Guilty pleasure

We may not be drinking soft drinks anymore for health reasons, but we stand as one with our poor local producers.

August 31, 2022

We’ve not had soft drinks in a long while. Just the fear of developing diabetes or contracting cancer because of its high sugar content has made us go slow on one of the go-to beverages for handaans or some other celebrations at home.

Of course, nothing comes close to the refreshing feeling of drinking ice-cold soft drinks on a hot, summer day. What makes them unique is the fizziness that tingles inside your mouth as you gulp your thirst away.

It took us several tries before we were able to do away with the habit of washing down every meal with a bottle of soft drinks. Just the sizzle of the drink as you open the can or the bottle makes you yearn for more.

Soft drinks come in a wide variety of flavors with colas as the most popular. There are other flavors too, ranging from citrus like orange and lime to more unique ones like cream, sodas, and even ginger.
Of course, there are now alternatives like sugar-free versions, which have less sugar and calories for those who are on a diet. The diverse flavors and choices make sodas a versatile drink that everyone can enjoy.

It has indeed become a guilty pleasure for most people, yours truly included.

But age has a way of slowing things down as you go for moderation. Yes, those threats of illnesses that you may develop should be enough encouragement for one to just go for plain water to wash down those meals.

Sugar and soft drinks were very much in the news lately owing to the alleged sugar shortage, artificial or otherwise. It appears that soft drink manufacturers, in the name of profit, are the ones causing the downfall of our own local sugar industry by insisting on buying the sweetener from neighboring countries.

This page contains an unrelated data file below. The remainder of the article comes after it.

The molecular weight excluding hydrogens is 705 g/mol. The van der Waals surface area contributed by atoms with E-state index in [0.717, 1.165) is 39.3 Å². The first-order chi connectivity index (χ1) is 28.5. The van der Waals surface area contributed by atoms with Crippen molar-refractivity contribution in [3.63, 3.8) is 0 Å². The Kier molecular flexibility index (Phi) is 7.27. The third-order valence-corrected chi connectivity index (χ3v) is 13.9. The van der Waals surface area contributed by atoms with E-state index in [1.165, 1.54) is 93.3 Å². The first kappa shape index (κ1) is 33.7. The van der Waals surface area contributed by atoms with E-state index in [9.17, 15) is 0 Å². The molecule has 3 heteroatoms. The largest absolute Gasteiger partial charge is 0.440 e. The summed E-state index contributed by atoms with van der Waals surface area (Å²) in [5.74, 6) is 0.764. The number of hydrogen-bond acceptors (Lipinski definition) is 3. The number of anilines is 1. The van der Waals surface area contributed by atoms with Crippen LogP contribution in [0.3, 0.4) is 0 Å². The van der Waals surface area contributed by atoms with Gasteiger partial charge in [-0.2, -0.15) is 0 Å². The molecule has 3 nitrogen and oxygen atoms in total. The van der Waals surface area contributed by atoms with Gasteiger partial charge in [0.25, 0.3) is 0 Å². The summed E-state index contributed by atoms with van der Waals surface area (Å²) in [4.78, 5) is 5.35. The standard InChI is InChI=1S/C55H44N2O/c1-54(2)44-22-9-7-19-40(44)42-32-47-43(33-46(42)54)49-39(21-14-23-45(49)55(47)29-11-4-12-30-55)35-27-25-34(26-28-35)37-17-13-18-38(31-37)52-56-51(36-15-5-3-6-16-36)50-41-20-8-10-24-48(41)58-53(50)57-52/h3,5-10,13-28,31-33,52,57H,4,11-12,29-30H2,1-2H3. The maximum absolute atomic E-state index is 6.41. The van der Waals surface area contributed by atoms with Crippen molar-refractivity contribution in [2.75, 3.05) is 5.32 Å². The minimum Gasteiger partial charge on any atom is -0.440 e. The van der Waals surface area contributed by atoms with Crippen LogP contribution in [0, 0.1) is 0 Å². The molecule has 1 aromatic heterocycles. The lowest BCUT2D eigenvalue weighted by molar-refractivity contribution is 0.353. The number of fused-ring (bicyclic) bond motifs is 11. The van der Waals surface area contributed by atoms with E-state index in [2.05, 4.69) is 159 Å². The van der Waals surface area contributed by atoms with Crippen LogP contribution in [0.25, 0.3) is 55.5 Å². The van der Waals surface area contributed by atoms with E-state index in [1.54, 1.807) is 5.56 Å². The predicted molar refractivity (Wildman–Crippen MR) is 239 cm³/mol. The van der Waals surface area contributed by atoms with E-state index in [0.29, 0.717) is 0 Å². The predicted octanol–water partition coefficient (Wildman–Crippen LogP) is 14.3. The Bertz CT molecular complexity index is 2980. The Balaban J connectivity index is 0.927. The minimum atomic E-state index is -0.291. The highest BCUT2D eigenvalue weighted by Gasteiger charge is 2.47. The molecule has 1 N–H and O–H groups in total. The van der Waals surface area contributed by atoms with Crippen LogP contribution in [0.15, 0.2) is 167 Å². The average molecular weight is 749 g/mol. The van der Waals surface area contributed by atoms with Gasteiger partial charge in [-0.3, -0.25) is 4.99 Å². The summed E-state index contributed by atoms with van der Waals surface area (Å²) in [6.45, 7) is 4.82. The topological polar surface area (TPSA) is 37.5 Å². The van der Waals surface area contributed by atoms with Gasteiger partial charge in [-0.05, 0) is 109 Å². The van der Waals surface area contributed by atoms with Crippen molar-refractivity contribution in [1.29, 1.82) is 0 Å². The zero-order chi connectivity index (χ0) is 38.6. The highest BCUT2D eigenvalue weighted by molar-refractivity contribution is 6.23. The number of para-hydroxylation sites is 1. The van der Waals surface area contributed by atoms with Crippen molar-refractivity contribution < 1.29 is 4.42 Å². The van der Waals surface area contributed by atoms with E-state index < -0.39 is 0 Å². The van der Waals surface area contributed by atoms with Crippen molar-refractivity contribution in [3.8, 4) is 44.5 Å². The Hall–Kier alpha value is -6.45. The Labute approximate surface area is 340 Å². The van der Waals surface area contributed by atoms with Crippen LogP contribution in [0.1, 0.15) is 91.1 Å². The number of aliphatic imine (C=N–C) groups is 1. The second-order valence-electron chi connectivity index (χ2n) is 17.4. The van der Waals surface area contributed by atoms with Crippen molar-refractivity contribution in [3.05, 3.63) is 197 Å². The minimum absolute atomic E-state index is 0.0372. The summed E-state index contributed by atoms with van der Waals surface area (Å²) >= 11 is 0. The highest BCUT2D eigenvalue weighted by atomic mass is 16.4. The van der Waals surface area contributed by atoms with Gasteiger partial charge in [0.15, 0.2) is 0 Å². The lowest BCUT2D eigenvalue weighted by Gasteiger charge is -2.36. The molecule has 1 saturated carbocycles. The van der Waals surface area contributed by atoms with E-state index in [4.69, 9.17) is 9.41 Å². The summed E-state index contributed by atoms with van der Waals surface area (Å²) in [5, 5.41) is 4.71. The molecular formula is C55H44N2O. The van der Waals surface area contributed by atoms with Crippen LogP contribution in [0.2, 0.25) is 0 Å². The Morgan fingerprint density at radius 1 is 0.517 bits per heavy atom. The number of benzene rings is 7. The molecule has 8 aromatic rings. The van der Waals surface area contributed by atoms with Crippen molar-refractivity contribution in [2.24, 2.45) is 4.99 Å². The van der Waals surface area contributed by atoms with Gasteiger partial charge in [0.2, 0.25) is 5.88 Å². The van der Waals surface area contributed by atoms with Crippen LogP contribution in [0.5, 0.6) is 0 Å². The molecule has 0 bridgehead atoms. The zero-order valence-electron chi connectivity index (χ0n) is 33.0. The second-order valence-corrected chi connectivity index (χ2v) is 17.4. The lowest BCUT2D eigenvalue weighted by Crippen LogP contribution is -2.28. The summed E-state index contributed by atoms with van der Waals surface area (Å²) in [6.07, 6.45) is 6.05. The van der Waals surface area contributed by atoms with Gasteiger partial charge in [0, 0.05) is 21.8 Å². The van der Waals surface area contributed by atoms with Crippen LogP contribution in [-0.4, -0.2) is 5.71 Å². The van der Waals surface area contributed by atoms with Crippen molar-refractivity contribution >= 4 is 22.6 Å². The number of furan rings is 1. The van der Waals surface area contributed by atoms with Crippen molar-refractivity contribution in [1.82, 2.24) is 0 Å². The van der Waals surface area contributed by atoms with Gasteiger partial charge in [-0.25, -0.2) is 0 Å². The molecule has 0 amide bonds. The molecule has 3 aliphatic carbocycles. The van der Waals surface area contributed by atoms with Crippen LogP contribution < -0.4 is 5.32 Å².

Local producers claim that beverage companies stand to profit more using imported sugar as they are cheaper than those manufactured here.

United Sugar Producers Federation president Manuel Lamata was in effect saying that the bottlers are the ones behind the country’s artificial sugar shortage, in cahoots with crooks, by referring to them as the “shameless big bucks lobbyists” that are behind the so-called SO4, that controversial sugar importation plan that started all the hullabaloo in the sugar industry.

The mess has already led to the resignation of three members of the Sugar Regulatory Administration and the unmasking of hoarders who created the artificial shortage.

The local sugar industry, Lamata said, is capable of supplying the demand of soft drink manufacturers, but the problem, he said, is that these companies prefer cheaper imported sugar, mainly from Thailand.

Instead of helping the government uplift the sugar industry so that it may offer them the main ingredient of soft drinks at a cheaper price, they allegedly resort to lobbying for imported sugar to the chagrin of local producers.

Where’s the heart of these profit-oriented companies? With products that can cause consumers health issues, they still have the temerity to sabotage the local sugar industry for their own benefit.

We could only feel for the poor local producers, as well as the consuming public, not to mention the detrimental effect on the local sugar industry.

We may not be drinking soft drinks anymore for health reasons, but we stand as one with our poor local producers who are now encouraging a boycott of these drinks should their manufacturers insist on buying imported sugar, instead of patronizing the local produce.

One doesn’t have to be a hero in the mold of Jose Rizal and Andres Bonifacio. All that is needed is to be patriotic by supporting what is ours, instead of patronizing imported products.

Filipinos have suffered enough from these foreign vultures. It’s about time that we stand on our own.


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